Evaluating the effect of manuka honey on collagen scaffolds
The bones of the face and skull can be affected due to a wide range of conditions, including cleft palate defects, traumatic injuries, cancer, and bone loss from dentures. Although bone replacements are routinely used to regenerate the missing tissue, they are vulnerable to bacterial infection. In a new study, researchers investigated whether manuka honey, made from tea trees, can be used to resist bacterial infection and promote bone growth.
Bone implants account for 45% of all hospital-contracted infections, impeding healing. Typically, these implants are made from biomaterials that contain extracellular matrix components—molecules that provide structural support to cells. However, researchers commonly use metal implants or synthetic polymers to study bone defects and infections. Therefore, there is a gap in the understanding of how biomaterials behave in response to infection.
“Imagine a metal versus something soft and porous that is made up of extracellular matrix components. They have very different characteristics,” said Marley Dewey, a former graduate student in the Harley lab and the first author of the paper. “Using our scaffolds, this is the first paper to look at how these materials become infected.”
The researchers used collagen scaffolds to study whether manuka honey can be incorporated to inhibit the growth of Pseudomonas aeruginosa and Staphylococcus aureus, two bacteria that commonly infect bone wounds.
“At various conferences I saw researchers talk about how nature-derived materials can be used instead of antibiotics, circumventing the problem of antibiotic resistance. Additionally, when I looked at the literature, I found research that claimed manuka honey can be useful,” Dewey said.
In the study, the researchers added the manuka honey into the scaffolds in two different ways: incorporation and soaking. In the first method, they added the honey to a collagen suspension and blended them together. The suspension was then used to create scaffolds that had honey embedded in their structure. In the second process, the prepared collagen scaffolds were soaked in manuka honey for 40 hours. In both cases they tested whether the addition of manuka honey had an effect on bone growth and bacterial infection.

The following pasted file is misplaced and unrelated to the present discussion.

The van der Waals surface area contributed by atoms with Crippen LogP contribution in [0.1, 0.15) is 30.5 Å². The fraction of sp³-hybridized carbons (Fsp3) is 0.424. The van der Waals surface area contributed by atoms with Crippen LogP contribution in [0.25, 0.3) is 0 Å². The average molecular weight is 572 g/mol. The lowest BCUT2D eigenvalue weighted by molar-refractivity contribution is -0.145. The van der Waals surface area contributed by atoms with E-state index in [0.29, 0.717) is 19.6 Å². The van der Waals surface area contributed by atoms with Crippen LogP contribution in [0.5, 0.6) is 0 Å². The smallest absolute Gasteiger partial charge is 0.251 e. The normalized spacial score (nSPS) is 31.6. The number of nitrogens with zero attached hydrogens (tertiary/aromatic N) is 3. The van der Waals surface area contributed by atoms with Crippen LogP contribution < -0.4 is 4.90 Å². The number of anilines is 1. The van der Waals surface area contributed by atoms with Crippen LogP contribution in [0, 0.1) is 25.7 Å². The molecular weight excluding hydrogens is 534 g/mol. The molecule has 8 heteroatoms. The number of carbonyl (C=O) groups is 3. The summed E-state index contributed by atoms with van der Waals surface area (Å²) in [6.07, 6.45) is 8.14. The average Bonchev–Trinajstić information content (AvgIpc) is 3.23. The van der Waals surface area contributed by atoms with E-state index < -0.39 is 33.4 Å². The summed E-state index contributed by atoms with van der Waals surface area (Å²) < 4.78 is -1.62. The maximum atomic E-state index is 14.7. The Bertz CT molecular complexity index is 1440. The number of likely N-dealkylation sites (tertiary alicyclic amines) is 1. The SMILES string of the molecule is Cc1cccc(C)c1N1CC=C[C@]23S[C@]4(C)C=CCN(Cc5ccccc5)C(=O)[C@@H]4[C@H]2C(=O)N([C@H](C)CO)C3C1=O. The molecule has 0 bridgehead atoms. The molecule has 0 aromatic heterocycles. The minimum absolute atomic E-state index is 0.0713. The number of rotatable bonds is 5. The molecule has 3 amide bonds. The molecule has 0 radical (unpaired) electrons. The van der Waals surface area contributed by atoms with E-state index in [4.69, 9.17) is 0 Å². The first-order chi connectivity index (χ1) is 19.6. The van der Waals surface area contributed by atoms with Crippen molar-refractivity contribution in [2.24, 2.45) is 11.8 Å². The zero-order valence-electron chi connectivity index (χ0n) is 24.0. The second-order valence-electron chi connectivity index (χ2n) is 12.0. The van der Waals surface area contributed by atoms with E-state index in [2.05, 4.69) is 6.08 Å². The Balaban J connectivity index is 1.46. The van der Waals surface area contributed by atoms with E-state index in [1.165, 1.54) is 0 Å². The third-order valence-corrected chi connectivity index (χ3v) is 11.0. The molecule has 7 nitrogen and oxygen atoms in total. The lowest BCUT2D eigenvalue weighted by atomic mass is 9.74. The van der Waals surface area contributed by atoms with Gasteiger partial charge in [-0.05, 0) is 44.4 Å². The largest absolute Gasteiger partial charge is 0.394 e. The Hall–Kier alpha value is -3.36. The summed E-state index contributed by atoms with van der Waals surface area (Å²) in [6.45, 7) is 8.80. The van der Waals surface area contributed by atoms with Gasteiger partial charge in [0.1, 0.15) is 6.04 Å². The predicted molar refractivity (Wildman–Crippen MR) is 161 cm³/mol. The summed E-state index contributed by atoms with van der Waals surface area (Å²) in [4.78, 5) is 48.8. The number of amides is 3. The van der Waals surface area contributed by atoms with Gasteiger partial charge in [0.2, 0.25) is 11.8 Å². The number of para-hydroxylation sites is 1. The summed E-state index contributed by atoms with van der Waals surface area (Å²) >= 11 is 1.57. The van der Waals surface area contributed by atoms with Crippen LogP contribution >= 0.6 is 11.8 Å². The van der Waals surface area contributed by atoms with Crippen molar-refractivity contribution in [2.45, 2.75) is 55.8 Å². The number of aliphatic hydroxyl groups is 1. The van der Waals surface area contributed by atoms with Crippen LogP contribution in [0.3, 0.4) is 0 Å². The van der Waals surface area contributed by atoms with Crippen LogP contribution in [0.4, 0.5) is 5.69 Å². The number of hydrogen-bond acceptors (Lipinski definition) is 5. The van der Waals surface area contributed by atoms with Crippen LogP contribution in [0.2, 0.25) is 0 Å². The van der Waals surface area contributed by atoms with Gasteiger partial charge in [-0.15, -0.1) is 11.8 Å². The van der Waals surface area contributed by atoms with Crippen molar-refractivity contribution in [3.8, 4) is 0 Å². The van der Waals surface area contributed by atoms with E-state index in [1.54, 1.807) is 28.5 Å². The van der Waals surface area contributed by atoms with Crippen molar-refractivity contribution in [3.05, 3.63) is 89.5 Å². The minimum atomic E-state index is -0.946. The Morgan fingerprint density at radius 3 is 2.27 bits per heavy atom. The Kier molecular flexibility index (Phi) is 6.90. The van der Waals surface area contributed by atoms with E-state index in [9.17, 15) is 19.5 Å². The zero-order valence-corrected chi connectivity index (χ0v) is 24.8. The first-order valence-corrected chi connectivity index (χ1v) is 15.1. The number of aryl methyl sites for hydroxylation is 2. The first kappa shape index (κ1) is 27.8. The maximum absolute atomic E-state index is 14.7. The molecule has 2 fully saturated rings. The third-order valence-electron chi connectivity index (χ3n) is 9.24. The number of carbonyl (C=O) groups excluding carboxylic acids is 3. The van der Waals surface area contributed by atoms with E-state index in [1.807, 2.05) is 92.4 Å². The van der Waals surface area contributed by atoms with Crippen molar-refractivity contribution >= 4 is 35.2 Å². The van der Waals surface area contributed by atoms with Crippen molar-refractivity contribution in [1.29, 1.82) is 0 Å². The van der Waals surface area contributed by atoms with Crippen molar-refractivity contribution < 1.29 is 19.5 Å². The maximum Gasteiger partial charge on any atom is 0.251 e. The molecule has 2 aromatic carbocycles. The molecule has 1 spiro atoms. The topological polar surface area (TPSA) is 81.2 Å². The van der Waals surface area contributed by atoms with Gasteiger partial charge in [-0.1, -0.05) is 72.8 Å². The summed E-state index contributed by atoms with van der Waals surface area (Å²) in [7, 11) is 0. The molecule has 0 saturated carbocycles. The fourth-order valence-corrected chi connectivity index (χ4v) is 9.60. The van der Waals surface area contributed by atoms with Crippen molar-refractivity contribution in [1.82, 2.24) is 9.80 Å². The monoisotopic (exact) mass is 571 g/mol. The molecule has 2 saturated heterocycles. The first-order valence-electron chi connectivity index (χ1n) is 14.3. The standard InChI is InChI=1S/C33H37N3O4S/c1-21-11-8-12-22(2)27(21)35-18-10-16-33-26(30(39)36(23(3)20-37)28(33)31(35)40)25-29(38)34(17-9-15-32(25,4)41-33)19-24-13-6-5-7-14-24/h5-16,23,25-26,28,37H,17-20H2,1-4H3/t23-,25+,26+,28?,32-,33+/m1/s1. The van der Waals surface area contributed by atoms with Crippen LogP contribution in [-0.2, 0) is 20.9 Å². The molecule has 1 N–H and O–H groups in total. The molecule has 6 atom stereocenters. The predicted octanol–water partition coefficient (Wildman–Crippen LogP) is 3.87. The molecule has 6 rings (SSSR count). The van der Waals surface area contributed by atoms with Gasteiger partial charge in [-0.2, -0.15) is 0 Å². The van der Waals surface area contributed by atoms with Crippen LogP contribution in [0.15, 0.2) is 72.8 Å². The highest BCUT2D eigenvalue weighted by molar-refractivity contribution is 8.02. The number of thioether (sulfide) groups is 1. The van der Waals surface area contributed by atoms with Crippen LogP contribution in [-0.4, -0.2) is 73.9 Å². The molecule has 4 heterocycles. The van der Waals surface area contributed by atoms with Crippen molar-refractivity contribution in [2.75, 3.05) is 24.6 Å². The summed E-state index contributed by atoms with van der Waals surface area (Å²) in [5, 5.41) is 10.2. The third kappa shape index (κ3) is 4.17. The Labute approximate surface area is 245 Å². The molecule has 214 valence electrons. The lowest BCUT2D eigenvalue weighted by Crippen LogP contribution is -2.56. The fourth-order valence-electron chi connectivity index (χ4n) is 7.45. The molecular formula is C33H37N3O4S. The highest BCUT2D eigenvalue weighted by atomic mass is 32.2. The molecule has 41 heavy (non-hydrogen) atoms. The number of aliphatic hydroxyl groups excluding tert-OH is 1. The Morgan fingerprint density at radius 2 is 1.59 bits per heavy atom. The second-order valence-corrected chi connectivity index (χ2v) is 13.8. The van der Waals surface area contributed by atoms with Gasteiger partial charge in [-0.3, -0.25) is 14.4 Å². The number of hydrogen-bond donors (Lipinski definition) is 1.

“We focused on characterizing the mesenchymal stem cell response, which is important for bone repair since these cells differentiate to create bone,” Dewey said. “We first tested different concentrations of honey to find the ideal concentration we need to use.”
They found that when the scaffolds were soaked in 5% honey, there was higher mineral formation and osteoprotegerin production, all pointing to increased bone production. Higher concentrations of honey, however, led to a decrease in bone health. Furthermore, the soaked scaffolds worked better than the incorporated ones, although the reason is unclear.
Next the researchers tested whether the growth of P. aeruginosa and S. aureus is inhibited by manuka honey. To do so, they soaked paper discs in different concentrations of honey and added them to bacterial lawns. To their surprise, none of the concentrations were able to prevent bacterial growth. Similarly, the honey-soaked scaffolds were unable to prevent bacterial growth, even though the bacteria were not able to attach to these surfaces.
“We measured bacterial growth with scanning electron microscopes; by using representative images, we were able to count the number of bacteria,” Dewey said.
Due to claims in the literature, the researchers had initially hoped that adding antibiotics would help inhibit bacterial growth. However, once again, they were surprised. “It was striking that we needed ten times the amount of antibiotics to kill the bacteria and some still survived,” Dewey said. “It’s possible that it is easy to kill the bacteria when metal implants are used. However, our collagen scaffolds seem to offer a protective environment for bacteria, creating a big problem.”
Dewey hopes to establish her own lab soon where she will continue working on how biomaterials can be used to prevent infection. “I want to create models that other people can use for implant infection. I'm also interested in understanding how bacteria interact with cells in the scaffolds and why they are so resistant to antibiotics in a scaffold structure,” Dewey said.
“This work was made possible with the help of the IGB themes,” said Brendan Harley (RBTE leader/EIRH), Robert W. Schaefer Professor of Chemical and Biomolecular Engineering. “Bringing in Alan Collins, a member of IGOH, was essential in the bacterial culture work. He helped us gain the expertise we needed to complete this study.”
The study “Evaluation of bacterial attachment on mineralized collagen scaffolds and addition of manuka honey to increase mesenchymal stem cell osteogenesis” was published in Biomaterials and can be found at https://doi.org/10.1016/j.biomaterials.2023.122015.
The research was supported by National Institute of Dental and Craniofacial Research of the National Institutes of Health, the NSF Graduate Research Fellowship, and the Allen Distinguished Investigator Award.
This article was written originally for the Carl R. Woese Institute for Genomic Biology.